To quote from the Toastmasters Manual: “Smedley saw a need for the men in the community to learn how to speak, conduct meetings, plan programs... Unaccustomed as I am to public speaking


Photo: Filipino-NZ Toastmasters Club in action

myrna webAUCKLAND – Public speaking was never of any concern to me until I migrated to Sydney, Australia two decades ago. A new migrant in a new country interfacing with absolute strangers. Getting to grips with their weird accents and the unfamiliar social and workplace norms. Add a phobia to this cocktail of handicaps for a new settler – the fear of public speaking.

It became abundantly clear to me that to land a good job or even any job I had to be able to communicate effortlessly with the mainly Aussie client base and colleagues at the workplace. Even looking at it from the social level, in order to accelarate the settlement process you are obliged to step out of the comfort zone of family and a small kababayan network to interact with your Aussie neighbours. As migrants we need to make some positive overtures to integrate with the people who came first. It is the only way to address every new migrant’s burden – managing the seemingly elusive acculturalization process.

It was back to the drawing board for me. I had to rethink my naively conceived settlement strategy – i.e. that I could sail into any job armed with my lopsided CV featuring a wealth of overseas experience and zero Aussie experience. And the assumption that Aussies would roll out a red carpet welcome for this migrant with the ‘mostest’.

It was a no brainer. It was time for Plan B to unravel. I joined the Smooth Speech Toastmasters Club in Sydney (if I were to fast forward to 2015 I would have joined the Yum Chat Toastmasters – an Asian Toastmasters Club). My Club was one of hundreds of branches of an international organization that was lauched in the United States in 1905 by one Ralph Smedley, a director of education at the YMCA, Bloomington, Illinois (see article insert below).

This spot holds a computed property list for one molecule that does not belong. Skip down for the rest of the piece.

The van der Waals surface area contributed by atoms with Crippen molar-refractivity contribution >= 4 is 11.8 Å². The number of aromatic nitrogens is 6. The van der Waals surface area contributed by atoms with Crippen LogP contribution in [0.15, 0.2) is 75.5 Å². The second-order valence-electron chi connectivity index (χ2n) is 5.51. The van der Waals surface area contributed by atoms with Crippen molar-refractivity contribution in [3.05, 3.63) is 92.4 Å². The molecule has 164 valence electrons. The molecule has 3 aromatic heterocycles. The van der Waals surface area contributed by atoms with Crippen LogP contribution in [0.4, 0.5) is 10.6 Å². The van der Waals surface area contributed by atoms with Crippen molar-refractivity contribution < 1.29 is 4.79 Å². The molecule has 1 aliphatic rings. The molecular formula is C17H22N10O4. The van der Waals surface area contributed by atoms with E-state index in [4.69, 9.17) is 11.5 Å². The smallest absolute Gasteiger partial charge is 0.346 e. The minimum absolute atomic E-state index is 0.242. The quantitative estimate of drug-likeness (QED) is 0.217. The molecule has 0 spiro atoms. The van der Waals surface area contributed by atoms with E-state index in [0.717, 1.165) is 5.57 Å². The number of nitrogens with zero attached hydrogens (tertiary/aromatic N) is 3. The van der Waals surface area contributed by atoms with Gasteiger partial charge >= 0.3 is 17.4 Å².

My group met once a week after work at a local club. I was assured by mates that this program would make the butterflies that swirl in my stomach when I get up to speak fly in formation.

To achieve this we were given a handbook with a whole lot of speaking assignments and we were mentored at every stage. Top on the list of things to learn: Delivering the icebreaker speech (speaking about yourself). Learning how to introduce the next speaker. Participating in table topics. Making a humourous speech. And even more speeches.

Each week my confidence level was rising. And it reached the stage where I was looking forward to each new challenge the group would throw at me. What’s more, I was no longer dreading when it was my turn to speak. The sweaty palms, rapid heartbeat, dry mouth and the feeling of nausea and dizziness was like a bad dream that had lost its potency. Here came the new me – totally focused on improving the style and content of my speech rather than worrying about the what ifs.

One can even get pretty gung ho after a while. At one point I felt that it was time to tackle some challenging speech situations in the real world. I thought a popular Aussie talk-back radio program would test my mettle. That day the topic was: how can migrants act as a conduit in facilitating trade relations with Asia. After what seemed like an eternity hanging on to the receiver I was finally on air. I chatted effortlessly with the host; who seemed genuinely interested in what I had to say. I taped the conversation, of course, to present at my Toastmasters Club.